As more intelligent and educable humans abandon the field, younger populations less afraid of breeding and less capable of providing for themselves spring into the picture -- eager to seize the affluent lifestyle which the more advanced groups are leaving behind, as they disappear from the scene.

Demographic changes that took place inside Lebanon -- and are taking place inside Israel -- provide a helpful preview to what will happen in fitful and violent stages across Europe, North America, and Oceania.

The weak and appeasing nations of Europe, such as Sweden and Belgium, will be first to be overrun and subjugated. European people more resistant to the change will be taken over province by province. It is inevitable in many parts of Europe, since many areas, just like Japan, have passed the point of demographic return.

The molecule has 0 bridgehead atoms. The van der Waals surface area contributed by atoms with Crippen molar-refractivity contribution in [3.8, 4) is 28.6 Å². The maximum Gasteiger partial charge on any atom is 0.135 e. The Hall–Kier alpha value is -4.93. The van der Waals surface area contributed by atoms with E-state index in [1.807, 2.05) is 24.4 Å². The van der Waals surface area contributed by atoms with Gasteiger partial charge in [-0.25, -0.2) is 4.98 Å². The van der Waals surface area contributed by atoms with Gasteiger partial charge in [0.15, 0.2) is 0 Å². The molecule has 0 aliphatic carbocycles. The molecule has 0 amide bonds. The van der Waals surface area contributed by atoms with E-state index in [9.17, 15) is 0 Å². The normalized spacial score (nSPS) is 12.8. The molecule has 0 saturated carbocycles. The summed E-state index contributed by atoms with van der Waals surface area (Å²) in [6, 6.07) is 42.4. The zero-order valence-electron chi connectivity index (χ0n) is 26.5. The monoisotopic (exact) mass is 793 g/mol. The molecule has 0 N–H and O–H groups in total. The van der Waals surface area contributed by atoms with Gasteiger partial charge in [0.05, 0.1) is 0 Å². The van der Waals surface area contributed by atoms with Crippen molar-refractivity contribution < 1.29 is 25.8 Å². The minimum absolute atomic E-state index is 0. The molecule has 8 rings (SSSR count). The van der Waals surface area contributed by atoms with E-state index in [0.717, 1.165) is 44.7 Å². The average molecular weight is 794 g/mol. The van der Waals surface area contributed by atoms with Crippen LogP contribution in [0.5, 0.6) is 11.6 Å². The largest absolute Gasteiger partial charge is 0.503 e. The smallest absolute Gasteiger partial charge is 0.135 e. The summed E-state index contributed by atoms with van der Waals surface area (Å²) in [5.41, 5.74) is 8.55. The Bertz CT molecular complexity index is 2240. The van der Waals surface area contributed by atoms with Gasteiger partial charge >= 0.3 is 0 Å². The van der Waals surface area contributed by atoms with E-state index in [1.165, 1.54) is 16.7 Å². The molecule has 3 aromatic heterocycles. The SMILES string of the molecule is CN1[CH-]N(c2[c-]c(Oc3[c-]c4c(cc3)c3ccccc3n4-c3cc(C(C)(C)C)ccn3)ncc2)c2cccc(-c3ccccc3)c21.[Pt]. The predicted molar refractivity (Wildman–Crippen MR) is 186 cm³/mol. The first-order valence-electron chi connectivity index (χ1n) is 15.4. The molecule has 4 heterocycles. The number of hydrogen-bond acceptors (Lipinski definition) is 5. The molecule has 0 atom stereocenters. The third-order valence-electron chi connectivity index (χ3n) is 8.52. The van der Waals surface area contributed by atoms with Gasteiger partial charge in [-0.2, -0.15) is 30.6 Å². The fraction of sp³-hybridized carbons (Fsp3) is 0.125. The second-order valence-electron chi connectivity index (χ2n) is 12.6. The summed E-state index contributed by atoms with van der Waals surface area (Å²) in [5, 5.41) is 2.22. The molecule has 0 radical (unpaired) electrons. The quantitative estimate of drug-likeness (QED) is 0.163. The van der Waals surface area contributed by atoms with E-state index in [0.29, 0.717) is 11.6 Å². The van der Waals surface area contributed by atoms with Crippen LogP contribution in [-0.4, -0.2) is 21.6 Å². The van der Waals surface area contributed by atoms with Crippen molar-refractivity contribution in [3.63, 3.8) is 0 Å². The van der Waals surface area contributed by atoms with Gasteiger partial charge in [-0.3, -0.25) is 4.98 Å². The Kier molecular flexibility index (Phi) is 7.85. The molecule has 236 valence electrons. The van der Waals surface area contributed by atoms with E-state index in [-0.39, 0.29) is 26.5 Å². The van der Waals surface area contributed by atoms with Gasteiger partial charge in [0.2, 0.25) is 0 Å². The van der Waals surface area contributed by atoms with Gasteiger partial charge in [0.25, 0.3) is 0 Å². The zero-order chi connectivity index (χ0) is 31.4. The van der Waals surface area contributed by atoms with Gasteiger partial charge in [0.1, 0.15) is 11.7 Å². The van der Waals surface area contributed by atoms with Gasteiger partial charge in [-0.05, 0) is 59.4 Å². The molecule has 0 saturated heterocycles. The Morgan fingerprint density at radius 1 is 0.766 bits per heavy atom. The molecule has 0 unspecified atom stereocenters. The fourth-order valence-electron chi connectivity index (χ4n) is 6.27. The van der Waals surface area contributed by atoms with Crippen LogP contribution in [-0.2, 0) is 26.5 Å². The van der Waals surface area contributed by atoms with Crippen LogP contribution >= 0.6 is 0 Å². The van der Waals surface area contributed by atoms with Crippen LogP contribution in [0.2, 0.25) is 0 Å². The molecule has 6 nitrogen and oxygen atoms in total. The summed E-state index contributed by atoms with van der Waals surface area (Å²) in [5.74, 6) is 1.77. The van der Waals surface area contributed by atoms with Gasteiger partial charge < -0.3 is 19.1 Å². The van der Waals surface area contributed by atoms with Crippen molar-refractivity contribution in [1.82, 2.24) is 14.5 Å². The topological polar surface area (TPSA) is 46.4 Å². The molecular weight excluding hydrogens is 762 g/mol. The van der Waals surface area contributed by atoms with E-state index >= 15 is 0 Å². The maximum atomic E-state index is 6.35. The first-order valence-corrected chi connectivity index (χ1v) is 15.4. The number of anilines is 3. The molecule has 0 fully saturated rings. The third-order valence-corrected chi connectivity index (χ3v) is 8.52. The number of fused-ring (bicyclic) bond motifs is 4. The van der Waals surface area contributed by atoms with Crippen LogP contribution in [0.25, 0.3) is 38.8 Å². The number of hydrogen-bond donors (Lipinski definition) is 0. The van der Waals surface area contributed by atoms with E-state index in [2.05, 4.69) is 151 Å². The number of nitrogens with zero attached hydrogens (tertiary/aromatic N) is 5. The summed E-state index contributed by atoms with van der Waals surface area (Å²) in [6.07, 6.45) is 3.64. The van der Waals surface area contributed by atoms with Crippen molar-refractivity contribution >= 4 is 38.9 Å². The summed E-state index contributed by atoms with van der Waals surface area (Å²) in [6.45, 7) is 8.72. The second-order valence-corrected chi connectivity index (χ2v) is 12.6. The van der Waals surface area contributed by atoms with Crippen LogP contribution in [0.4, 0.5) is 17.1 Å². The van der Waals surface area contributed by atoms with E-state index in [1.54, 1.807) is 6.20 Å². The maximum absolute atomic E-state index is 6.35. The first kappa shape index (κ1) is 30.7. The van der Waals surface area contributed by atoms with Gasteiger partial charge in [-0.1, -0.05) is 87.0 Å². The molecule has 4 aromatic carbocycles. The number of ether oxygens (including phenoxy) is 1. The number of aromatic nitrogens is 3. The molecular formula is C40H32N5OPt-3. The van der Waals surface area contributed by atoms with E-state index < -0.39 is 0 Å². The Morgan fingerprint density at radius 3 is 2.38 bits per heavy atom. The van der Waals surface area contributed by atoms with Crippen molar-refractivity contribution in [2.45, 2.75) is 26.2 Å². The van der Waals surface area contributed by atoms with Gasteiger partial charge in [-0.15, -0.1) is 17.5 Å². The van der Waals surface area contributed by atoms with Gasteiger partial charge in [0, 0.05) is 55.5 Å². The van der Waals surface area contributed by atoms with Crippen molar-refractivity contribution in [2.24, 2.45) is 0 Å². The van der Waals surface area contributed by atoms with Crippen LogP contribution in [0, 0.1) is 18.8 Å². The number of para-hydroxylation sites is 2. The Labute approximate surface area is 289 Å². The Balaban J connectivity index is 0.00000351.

The people of the US, Canada, Australia, New Zealand, and parts of South and Central America, may have been warned early enough to prepare fortified enclaves of resistance to the billions of untrainable and unassimilable third worlders pouring out of their home countries. Governments will have to be muzzled and restrained, in order to allow the spirit of the people -- their goals and aspirations -- to be expressed through their natural talent and energy.

But if the people allow themselves to die out, their dreams and aspirations will die with them.